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  Quote TJF Quote  Post ReplyReply Direct Link To This Post Posted: Jul 20 2008 at 9:54pm
I cant tell you how many times people have tried to connect the fight for black civil rights to the gayrights movement. They are not the same for the primary reason that Gay people can hide who they are Blacks can not.
As a very large man, I have the right to speak loudly, point and stand over people as I argue with them. Its not my fault I am large with a deep voice and a bald head. Just because women  and children are intimidated by me, doesnt mean I have to stop being who i am  to make them feel comfortable!  However, I do lower my voice, sit down and don't point in order to keep the peace and allow the conversation to flow. Why? because sometimes conformity is a sign of respect for all involved.
Jesus once said that nothing that God has created shall be declared unclean. Yet, circumstances may dictate for one not to eat a certain food item because a person you have invited for dinner finds it morally offensive. Therefore, Jesus says dont eat that in order to keep the peace.  Conversley, homosexuality when outwardly expressed through dress, speech or otherwise,  can be construed as morally offensive and in the interest of peace a homosexual, as a sign of respect and humility could desist from such behaviour in that environment.  Just a thought! Wink
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  Quote Woodstock Quote  Post ReplyReply Direct Link To This Post Posted: Jul 23 2008 at 10:52am
And why should anyone have to hide who they are? And by the way light-skinned blacks have tried to hide by "passing " as white.
 Your point about speaking softly and politely has to with good manners,the way one treats others. And as for the food reference, no, I would not serve a practicing Jewish or Muslim friend pork,or alcohol to a Mennonite friend. But I would hope they would respect my right to follow my own conscience.
 As for expression by dress and so forth, I remember back when long hair became fashionable for men and boys. Some folks reacted with distaste, even rage and violence. Long hair on men was something they associated with everything bad-communism, drugs, and yes homosexuality. Their was a scene in the movie classic ""Easy Rider" when Peter Fonda and Dennis Hopper were called "Yankee queers" based on their appearance.
 Should those of us with long hair have cut it to appease these people, with their closed minds and prejudices, hidden our identity of being something other than people who went to church and voted Republican?
 Oscar Wilde said that "selfishness was not living as one wishes, its wanting others to live as one wishes." How true.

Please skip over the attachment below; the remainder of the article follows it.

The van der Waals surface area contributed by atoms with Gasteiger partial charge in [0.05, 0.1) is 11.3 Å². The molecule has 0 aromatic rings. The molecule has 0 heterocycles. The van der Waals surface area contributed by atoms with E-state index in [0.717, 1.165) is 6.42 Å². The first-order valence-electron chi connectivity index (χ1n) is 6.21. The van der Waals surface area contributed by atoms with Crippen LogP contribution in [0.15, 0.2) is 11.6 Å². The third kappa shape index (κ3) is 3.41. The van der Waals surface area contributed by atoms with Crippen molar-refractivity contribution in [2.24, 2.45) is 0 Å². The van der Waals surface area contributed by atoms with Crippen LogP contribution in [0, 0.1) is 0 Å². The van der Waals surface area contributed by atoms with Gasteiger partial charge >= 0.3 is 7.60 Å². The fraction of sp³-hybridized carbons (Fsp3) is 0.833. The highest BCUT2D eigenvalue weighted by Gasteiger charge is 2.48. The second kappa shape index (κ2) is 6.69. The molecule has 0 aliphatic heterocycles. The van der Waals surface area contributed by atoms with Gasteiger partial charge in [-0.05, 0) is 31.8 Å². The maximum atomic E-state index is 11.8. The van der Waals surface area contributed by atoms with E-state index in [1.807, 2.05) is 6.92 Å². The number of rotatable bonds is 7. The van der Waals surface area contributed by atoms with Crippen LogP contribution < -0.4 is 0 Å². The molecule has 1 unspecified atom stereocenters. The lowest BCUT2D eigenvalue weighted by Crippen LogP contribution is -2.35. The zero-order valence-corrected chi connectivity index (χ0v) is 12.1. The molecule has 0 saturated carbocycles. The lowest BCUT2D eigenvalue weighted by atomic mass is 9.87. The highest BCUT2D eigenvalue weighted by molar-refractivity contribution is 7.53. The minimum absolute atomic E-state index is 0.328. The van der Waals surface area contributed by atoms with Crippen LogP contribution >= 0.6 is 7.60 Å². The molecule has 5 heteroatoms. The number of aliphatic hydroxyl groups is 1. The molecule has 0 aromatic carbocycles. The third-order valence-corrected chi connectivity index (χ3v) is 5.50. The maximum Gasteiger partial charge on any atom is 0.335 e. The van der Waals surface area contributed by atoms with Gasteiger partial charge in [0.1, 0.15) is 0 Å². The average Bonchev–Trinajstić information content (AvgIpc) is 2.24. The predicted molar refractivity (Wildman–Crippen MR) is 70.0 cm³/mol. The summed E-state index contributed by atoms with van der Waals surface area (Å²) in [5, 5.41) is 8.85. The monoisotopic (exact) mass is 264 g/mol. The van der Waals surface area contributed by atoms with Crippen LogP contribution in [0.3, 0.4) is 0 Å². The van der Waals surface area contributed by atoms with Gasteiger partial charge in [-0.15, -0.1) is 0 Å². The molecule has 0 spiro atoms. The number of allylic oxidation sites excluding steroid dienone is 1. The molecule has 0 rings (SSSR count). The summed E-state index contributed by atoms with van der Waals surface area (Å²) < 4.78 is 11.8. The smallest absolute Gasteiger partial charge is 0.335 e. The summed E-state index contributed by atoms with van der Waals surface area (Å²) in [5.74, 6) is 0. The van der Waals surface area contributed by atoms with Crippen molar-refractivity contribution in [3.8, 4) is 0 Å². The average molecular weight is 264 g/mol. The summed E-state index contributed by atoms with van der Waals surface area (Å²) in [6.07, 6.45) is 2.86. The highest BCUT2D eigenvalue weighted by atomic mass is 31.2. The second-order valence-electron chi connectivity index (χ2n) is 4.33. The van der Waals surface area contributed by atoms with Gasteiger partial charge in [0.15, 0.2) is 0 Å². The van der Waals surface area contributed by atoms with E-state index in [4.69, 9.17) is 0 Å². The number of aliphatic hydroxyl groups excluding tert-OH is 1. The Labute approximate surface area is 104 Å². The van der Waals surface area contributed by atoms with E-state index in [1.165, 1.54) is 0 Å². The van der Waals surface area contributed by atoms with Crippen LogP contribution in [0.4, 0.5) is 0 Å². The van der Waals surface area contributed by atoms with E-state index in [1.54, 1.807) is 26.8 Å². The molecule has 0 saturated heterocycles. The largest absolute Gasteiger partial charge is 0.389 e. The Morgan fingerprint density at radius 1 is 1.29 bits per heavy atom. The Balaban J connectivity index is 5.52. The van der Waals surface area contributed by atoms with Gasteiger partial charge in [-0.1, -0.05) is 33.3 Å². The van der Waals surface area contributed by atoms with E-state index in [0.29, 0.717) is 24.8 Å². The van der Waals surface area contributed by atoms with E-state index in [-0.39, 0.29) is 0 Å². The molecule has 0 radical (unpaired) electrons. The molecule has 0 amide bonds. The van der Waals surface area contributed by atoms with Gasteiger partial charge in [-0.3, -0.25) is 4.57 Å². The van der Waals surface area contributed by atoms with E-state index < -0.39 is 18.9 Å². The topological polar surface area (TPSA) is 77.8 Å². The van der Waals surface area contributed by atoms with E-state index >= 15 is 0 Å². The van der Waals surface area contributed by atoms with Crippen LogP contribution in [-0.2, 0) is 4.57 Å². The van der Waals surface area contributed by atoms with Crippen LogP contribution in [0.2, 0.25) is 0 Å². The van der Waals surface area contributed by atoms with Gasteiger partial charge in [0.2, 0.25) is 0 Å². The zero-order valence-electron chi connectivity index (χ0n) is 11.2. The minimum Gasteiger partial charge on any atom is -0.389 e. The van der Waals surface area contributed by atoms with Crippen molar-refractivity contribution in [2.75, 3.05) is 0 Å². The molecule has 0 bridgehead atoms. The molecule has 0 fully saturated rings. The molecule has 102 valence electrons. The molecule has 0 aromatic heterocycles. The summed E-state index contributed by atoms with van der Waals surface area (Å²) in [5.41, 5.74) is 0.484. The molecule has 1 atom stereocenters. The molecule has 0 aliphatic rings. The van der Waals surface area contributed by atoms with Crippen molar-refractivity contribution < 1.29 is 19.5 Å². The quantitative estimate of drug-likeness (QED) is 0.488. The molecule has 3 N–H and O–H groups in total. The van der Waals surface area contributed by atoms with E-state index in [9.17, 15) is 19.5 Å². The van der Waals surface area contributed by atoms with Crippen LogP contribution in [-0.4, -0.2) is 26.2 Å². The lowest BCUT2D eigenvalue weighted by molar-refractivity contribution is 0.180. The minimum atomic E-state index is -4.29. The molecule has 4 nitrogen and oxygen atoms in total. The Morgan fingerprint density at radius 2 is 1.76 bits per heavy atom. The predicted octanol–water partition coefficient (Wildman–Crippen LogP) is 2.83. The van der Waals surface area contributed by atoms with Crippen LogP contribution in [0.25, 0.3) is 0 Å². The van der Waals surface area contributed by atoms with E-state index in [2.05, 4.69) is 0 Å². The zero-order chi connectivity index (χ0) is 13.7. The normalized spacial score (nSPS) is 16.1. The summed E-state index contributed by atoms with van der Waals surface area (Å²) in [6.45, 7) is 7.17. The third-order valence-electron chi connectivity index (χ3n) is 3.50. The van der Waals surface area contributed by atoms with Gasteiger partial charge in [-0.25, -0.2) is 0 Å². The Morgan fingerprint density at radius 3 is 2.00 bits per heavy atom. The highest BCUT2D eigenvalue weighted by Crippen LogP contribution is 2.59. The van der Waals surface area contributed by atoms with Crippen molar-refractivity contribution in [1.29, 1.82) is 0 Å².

Its fine to try to respect others rights and feelings, not at the cost of one's dignity. I might not initiate say a political discussion with someone whose views I knew were diametrically opposed to my own. But if they brought it up I would not stand by passively and not respond with my own views.
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  Quote amatterofopinion Quote  Post ReplyReply Direct Link To This Post Posted: Aug 16 2008 at 1:47am
personally, I feel this entire situation comes down to a matter of respect.

the school dress policy was not respected and was violated which lead to the "attention" factor in this case.
If there someone bullying  larry, then larry's rights as an individual and "to be himself" were not respected...
but in the same context, if larry did send this kid a valentine knowing he was straight (and/or possibly homophobic) he was not respecting the other person's right to be himself  and not want this sort of "attention" thrusted upon him. even worse- if this other kid was in the closet and larry drew attention to him... can you imagine how he might feel?

Stories such as this always draw my attention because they seem to be one sided. I hear a lot of people saying "hate" driven crime here but I hear very few people speaking of respect for other's opinions and lifestyles.... unless they are gay. So what about respect for straight folks way of life?

I know plenty of gay males who like to shove it down your throat that they are gay.... hitting on and rubbing on straight guys they know are homophobic including but not limited to talking about their sexual adventures in public places with vioces one stop short of a yell. It's great that some people are gay and some people are straight and some people are bi. I'm bi. There is no reason for the whole world to know all the details of my last night sex romp. Nor is there any reason to make advances at someone who has told you they are not interested- regardless of if it's attraction based or sexuality based.